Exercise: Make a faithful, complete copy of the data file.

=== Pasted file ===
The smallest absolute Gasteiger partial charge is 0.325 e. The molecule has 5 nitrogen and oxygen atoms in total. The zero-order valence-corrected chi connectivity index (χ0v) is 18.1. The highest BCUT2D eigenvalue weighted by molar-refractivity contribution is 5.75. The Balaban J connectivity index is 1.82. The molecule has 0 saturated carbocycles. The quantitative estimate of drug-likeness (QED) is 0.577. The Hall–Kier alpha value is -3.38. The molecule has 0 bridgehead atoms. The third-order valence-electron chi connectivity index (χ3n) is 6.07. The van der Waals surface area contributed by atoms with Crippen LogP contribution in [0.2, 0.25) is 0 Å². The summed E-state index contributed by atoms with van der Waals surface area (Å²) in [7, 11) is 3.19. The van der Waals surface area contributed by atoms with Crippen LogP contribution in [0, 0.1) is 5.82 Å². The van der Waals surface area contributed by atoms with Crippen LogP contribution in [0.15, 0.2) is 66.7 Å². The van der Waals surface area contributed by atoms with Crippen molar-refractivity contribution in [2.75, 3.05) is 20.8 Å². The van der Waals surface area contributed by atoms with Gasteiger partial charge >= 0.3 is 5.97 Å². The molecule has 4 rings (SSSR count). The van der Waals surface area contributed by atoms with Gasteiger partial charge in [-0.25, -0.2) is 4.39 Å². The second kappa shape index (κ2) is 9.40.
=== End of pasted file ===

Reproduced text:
The smallest absolute Gasteiger partial charge is 0.325 e. The molecule has 5 nitrogen and oxygen atoms in total. The zero-order valence-corrected chi connectivity index (χ0v) is 18.1. The highest BCUT2D eigenvalue weighted by molar-refractivity contribution is 5.75. The Balaban J connectivity index is 1.82. The molecule has 0 saturated carbocycles. The quantitative estimate of drug-likeness (QED) is 0.577. The Hall–Kier alpha value is -3.38. The molecule has 0 bridgehead atoms. The third-order valence-electron chi connectivity index (χ3n) is 6.07. The van der Waals surface area contributed by atoms with Crippen LogP contribution in [0.2, 0.25) is 0 Å². The summed E-state index contributed by atoms with van der Waals surface area (Å²) in [7, 11) is 3.19. The van der Waals surface area contributed by atoms with Crippen LogP contribution in [0, 0.1) is 5.82 Å². The van der Waals surface area contributed by atoms with Crippen LogP contribution in [0.15, 0.2) is 66.7 Å². The van der Waals surface area contributed by atoms with Crippen molar-refractivity contribution in [2.75, 3.05) is 20.8 Å². The van der Waals surface area contributed by atoms with Gasteiger partial charge >= 0.3 is 5.97 Å². The molecule has 4 rings (SSSR count). The van der Waals surface area contributed by atoms with Gasteiger partial charge in [-0.25, -0.2) is 4.39 Å². The second kappa shape index (κ2) is 9.40.